Posted by Ueli on October 29, 2001 at 21:18:44:
There have been lately some rather confusing posts about Verapamil, so I try to muddle the issue a bit more.
Many call Verapamil a heart or blood pressure medication, this is quite confusing for the context we are using it. Therefore, we should stick to what it does basically: it is a Calcium channel blocker. After all, a hammer is generally called a hammer and not a thumbnail coloring device :-)
What are these calcium channels and why do we want to block them? The nerve receptors on smooth muscles need Ca++ ions so they can react to nerve impulses. The Calcium ions are too big to cross the cell membrane directly, therefore, nature has provided specialized transport channels. Smooth muscles are found around the blood vessels and around the intestines. They are not very strong, not very fast acting, and the main point: they are controlled by the autonomous nervous system. The second kind of muscles we have are the striped ones: These are the one we use to move our bones, they are strong, fast acting and directly controlled by our will. The heart is a special case, because of the heavy work it has to do it is made from striped muscles, however, it is like the smooth muscles controlled by the autonomous nervous system.
Verapamil was developed for heart diseases.
It helps preventing angina pectoris by relaxing and preventing of coronary artery spasm. It is also useful to combat arrhythmia.
High blood pressure is often caused by too tight vessels. By relaxing the overtight smooth muscles around the vessels flow resistance is reduced, and so reducing the pressure needed.
If someone wants to indulge in more medical parlance, go to rxlist.com on Verapamil
For an otherwise healthy Clusterhead the above considerations are of no consequence. Important for us is that the Calcium-depleted muscles around the vessels in the head respond only sluggish to nerve impulses.
At the start of a cluster attack an erroneous signal from the hypothalamus tells the vessels to expand, and in doing so they press on the trigeminal nerve, causing the pain. The pain signal re-enforce (in a way not entirely clear to me) the wrong signal to expand the vessels, and this positive feedback is responsible for the extremely fast raise of an attack. This expansion of the vessels is delayed and less extreme by the action of Verapamil, the feedback is reduced and hence the attack is damped down in intensity, ideally down to none.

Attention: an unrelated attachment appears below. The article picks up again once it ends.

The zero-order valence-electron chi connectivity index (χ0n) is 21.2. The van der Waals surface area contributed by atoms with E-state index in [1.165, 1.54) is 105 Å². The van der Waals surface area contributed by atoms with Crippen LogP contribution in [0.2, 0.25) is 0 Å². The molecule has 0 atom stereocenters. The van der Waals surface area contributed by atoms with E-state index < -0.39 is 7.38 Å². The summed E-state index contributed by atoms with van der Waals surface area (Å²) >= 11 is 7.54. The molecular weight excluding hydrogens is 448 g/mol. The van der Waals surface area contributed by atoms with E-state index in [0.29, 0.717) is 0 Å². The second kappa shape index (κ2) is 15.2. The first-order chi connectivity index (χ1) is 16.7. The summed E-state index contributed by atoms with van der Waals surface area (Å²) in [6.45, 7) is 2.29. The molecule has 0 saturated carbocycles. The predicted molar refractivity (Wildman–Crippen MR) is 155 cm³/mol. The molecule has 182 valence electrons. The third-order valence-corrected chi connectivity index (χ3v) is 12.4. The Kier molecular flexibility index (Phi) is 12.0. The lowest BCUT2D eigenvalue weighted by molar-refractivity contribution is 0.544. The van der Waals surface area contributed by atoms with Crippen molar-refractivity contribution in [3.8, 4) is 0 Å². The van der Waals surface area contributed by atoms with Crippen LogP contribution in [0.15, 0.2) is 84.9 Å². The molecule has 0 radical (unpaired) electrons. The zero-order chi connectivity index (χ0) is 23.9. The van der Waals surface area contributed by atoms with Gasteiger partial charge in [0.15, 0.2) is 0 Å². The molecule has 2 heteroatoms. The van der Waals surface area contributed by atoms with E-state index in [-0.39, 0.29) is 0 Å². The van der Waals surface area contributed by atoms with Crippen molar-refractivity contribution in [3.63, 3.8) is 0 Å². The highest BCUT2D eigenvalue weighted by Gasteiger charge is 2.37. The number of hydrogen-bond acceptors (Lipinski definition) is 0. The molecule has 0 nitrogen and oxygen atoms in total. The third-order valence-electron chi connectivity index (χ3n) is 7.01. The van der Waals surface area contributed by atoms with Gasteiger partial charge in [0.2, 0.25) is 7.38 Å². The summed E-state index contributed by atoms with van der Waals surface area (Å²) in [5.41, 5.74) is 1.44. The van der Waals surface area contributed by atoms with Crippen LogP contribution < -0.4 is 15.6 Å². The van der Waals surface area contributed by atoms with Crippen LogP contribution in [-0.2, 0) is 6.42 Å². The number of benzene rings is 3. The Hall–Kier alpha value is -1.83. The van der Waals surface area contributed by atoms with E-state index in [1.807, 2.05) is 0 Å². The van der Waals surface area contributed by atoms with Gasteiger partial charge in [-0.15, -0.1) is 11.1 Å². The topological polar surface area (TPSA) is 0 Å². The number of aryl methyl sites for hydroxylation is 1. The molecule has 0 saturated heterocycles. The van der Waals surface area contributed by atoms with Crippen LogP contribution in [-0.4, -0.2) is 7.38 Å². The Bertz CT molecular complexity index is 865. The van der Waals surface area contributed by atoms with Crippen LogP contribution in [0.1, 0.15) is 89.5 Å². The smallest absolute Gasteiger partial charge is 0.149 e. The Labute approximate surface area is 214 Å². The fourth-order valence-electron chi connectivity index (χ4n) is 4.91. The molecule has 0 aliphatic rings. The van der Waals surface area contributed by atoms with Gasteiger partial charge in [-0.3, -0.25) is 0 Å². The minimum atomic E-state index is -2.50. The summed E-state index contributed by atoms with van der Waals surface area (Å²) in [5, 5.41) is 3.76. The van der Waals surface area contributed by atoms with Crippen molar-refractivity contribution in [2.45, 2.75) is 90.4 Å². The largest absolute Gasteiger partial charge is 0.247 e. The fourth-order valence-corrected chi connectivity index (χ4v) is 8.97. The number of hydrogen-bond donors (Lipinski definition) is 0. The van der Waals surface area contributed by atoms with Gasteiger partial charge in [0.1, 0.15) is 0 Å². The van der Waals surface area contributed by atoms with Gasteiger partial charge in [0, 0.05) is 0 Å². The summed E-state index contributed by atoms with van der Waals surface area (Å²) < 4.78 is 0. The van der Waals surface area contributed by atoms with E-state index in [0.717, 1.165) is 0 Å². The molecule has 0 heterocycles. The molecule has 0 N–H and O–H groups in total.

The sluggishness of the smooth muscles does not interfere much with the two most popular abortives, Imitrex and oxygen. Imitrex floods the system with a serotonin agonist, mimicking a very strong signal to contract the vessels. When the oxygen content of the blood is higher than normal, the brain issues a command to contract the vessels (as it very closely regulates the amount of oxygen it receives). In both cases it does not matter if the respond time is a fraction of a second longer.
Experience of Verapamil usage for heart and blood pressure conditions give a therapeutic dosage of 120 to 240 mg/day, for hard cases maybe 360 mg. These recommendations - together with the fact that higher doses were not tested for safety - makes many doctors reluctant to up the dose for a clusterhead. However, since most of us have no heart problems, the worst side effect of a higher dose is constipation, but to take care of this there are remedies less severe than castor oil. Some might experience a slowing of the heart rate, but for me this was a good thing: from 95 to 65 at rest. For most the influence on blood pressure is negligible, but for a few this may set an upper limit of the dosage.
Here two quotes from articles about the usefulness of high Verapamil doses for CH everybody should read:
(a repeat from an earlier post, but you didn't read it anyway, LOL)
From Correct management of cluster headaches by Prof Peter Goadsby and Dr Manjit Matharu:
Verapamil is the preventative drug of choice in both episodic and chronic CH. Clinical experience has demonstrated that higher doses than those used in cardiological indications are needed, so outpatient assessment and follow-up is appropriate. The dose is increased until the cluster attacks are suppressed, side-effects intervene or the maximum dose of 960mg daily is achieved.
From Medscape article: The Treatment of Cluster Headache and Facial Pain
Clinical experience suggests that verapamil is the best prophylactic treatment. However, 800 mg or more may be necessary before patients respond.
(You need a password to access Medscape, but it is available to everybody for free. This article gives a good description on the mechanism of a cluster attack.)
Finally a word about normal release versus extended (or slow) release versions of Verapamil: Dr. Goadsby wrote somewhere (sorry, I have no link handy) that - for a reason unknown - the normal release Verapamil helps a clusterhead better than the slow version. Splitting the daily dosis into 3 evenly space doses will give a fairly even concentration throughout the day, as the elimination half life is well over 12 hours.
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